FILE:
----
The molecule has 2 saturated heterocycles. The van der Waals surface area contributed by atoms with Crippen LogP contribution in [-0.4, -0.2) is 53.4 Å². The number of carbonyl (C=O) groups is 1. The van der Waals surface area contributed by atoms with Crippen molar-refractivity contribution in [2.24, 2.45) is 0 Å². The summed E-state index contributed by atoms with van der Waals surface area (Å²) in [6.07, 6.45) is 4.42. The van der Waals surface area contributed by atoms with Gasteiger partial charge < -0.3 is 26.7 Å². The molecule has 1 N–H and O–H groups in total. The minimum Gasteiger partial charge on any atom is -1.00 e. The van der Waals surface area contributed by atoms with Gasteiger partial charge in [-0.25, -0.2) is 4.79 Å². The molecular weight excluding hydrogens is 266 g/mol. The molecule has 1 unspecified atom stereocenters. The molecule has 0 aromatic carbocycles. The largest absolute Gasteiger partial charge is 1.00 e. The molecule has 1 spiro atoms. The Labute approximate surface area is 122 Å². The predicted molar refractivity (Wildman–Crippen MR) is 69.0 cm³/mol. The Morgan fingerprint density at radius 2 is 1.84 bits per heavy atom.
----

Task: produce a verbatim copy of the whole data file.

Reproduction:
The molecule has 2 saturated heterocycles. The van der Waals surface area contributed by atoms with Crippen LogP contribution in [-0.4, -0.2) is 53.4 Å². The number of carbonyl (C=O) groups is 1. The van der Waals surface area contributed by atoms with Crippen molar-refractivity contribution in [2.24, 2.45) is 0 Å². The summed E-state index contributed by atoms with van der Waals surface area (Å²) in [6.07, 6.45) is 4.42. The van der Waals surface area contributed by atoms with Gasteiger partial charge < -0.3 is 26.7 Å². The molecule has 1 N–H and O–H groups in total. The minimum Gasteiger partial charge on any atom is -1.00 e. The van der Waals surface area contributed by atoms with Gasteiger partial charge in [-0.25, -0.2) is 4.79 Å². The molecular weight excluding hydrogens is 266 g/mol. The molecule has 1 unspecified atom stereocenters. The molecule has 0 aromatic carbocycles. The largest absolute Gasteiger partial charge is 1.00 e. The molecule has 1 spiro atoms. The Labute approximate surface area is 122 Å². The predicted molar refractivity (Wildman–Crippen MR) is 69.0 cm³/mol. The Morgan fingerprint density at radius 2 is 1.84 bits per heavy atom.